My first book signing was in 1984 in front of a Walden’s Books in a Harford County (Maryland) mall. I sat behind a table with my book What’s Special About Our Stepfamily? piled in front of me. This local signing had been arranged by Doubleday, the publisher of my book.
Note from Wikipedia…In 1988, Doubleday became part of the Bantam Doubleday Dell Publishing Group, which in turn became a division of Random House in 1998. In late 2008 and early 2009, the Doubleday imprint was merged with Knopf Publishing Group to form the Knopf Doubleday Publishing Group.
In 1984 Doubleday had given me a $10K advance, and I was happy to do any marketing they arranged. That was back when there were more than six publishing houses and they actually paid you to write a book and you didn’t have to earn it back against royalties. It was also a time when publishers had marketing divisions which arranged book tours, etc.
I was really looking forward to chatting with people and telling them about how the book came to be. Stepfamilies weren’t openly talked about then. People sometimes called them blended families. I wasn’t a blended mother, I was a stepmother and it was often a struggle. It wasn’t any easier for stepkids which is why I’d written the book. I just knew it was going to be a big seller!
So there I sat. As the mall filled, more and more people walked past my table. I smiled, trying to engage, but they put their heads down and kept walking. Seriously, they wouldn’t even make eye contact. This went on for four hours. No one said hello, let alone bought a book. It was a lesson in humility and dashed expectations for this introverted writer.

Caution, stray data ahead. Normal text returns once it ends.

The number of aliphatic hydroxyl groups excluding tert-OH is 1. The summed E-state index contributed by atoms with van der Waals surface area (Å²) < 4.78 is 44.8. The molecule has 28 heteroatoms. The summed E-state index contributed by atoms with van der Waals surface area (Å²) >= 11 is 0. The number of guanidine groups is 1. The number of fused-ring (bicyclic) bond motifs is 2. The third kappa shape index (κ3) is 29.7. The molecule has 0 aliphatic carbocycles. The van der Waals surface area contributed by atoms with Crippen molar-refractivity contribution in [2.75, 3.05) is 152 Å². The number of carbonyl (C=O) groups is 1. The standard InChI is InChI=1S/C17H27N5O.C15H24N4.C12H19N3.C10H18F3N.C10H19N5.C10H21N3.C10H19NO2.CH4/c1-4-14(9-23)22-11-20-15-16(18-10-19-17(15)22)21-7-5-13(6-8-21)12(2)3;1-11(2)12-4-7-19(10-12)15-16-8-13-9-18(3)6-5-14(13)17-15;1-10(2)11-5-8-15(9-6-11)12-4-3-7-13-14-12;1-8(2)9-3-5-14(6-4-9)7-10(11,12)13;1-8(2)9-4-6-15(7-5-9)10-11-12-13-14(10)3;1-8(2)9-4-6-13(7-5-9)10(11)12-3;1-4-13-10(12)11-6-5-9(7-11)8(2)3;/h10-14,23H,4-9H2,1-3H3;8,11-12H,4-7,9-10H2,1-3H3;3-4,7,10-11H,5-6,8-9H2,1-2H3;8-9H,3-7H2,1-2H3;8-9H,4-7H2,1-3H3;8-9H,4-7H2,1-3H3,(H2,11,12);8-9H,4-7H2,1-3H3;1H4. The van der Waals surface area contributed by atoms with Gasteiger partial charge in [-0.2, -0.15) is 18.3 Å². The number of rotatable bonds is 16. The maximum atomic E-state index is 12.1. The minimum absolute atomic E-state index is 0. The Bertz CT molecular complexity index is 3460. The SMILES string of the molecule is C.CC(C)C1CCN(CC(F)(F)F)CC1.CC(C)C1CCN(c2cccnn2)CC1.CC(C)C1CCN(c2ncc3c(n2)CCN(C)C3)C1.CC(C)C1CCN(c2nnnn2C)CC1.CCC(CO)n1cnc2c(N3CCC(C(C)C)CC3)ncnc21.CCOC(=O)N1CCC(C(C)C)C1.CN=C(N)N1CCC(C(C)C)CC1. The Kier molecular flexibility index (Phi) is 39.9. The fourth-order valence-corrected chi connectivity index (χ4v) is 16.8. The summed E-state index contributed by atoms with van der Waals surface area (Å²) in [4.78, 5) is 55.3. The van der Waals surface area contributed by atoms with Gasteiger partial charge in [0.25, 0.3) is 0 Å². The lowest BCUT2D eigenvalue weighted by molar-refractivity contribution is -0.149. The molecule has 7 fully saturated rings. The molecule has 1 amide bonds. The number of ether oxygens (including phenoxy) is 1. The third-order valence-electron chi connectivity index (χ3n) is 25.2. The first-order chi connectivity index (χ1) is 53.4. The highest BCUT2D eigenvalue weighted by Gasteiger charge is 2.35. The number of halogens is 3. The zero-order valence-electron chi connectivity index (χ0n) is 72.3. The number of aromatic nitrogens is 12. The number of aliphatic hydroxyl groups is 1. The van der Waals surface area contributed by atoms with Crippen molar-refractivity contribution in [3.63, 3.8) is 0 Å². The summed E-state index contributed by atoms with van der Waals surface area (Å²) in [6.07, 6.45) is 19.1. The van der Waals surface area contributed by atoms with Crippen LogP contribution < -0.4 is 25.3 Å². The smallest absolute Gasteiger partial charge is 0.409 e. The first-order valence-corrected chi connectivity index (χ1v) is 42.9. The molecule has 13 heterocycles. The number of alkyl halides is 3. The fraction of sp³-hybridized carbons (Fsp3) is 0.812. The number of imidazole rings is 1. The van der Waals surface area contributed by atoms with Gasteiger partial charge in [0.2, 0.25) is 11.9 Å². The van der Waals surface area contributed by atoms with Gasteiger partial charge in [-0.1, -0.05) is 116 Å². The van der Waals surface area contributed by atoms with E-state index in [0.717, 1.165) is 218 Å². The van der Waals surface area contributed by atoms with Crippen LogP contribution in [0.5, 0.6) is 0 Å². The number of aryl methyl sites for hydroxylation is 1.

Fast forward almost thirty years to last December when friend and fellow writer, Brent Lewis, arranged for a book signing at Bridges Restaurant on Kent Island. There were five others signing and selling books: Brent Lewis, Kenton Kilgore, Jerry Sweeney, Robert Bidinotto, and Laura Ambler.
The stepfamily book had long since gone to the shredders (another humiliating story) but I had my two romantic suspense novels piled in front of me. Laura was at my side and she had the children’s books for which she had done the illustrations. We didn’t have our joint YA novel, Big Skye Ranch, because it’s an ebook.
Bridges is a restaurant with a lively bar. This is where the book sale tables were set up. I was drinking Coke, the high octane stuff with caffeine and sugar. For me, that seemed a better option than wine. A couple of glasses and I become a chuckle-head who falls asleep. But even without wine I can be a klutz so it wasn’t long before I knocked my Coke over. Fortunately we were able to pick up books before any were ruined, but now the table was sticky.
Our waitress was great. She quickly wiped the table and we were back in business. People were talking to us and actually buying books. I asked the waitress for another Coke. She must have known who she was dealing with because this time my Coke was served in a sippy cup with a lid.
Tip for Writers: only do book signings in bars. People buy more after a couple of glasses of wine! And ask for a sippy cup!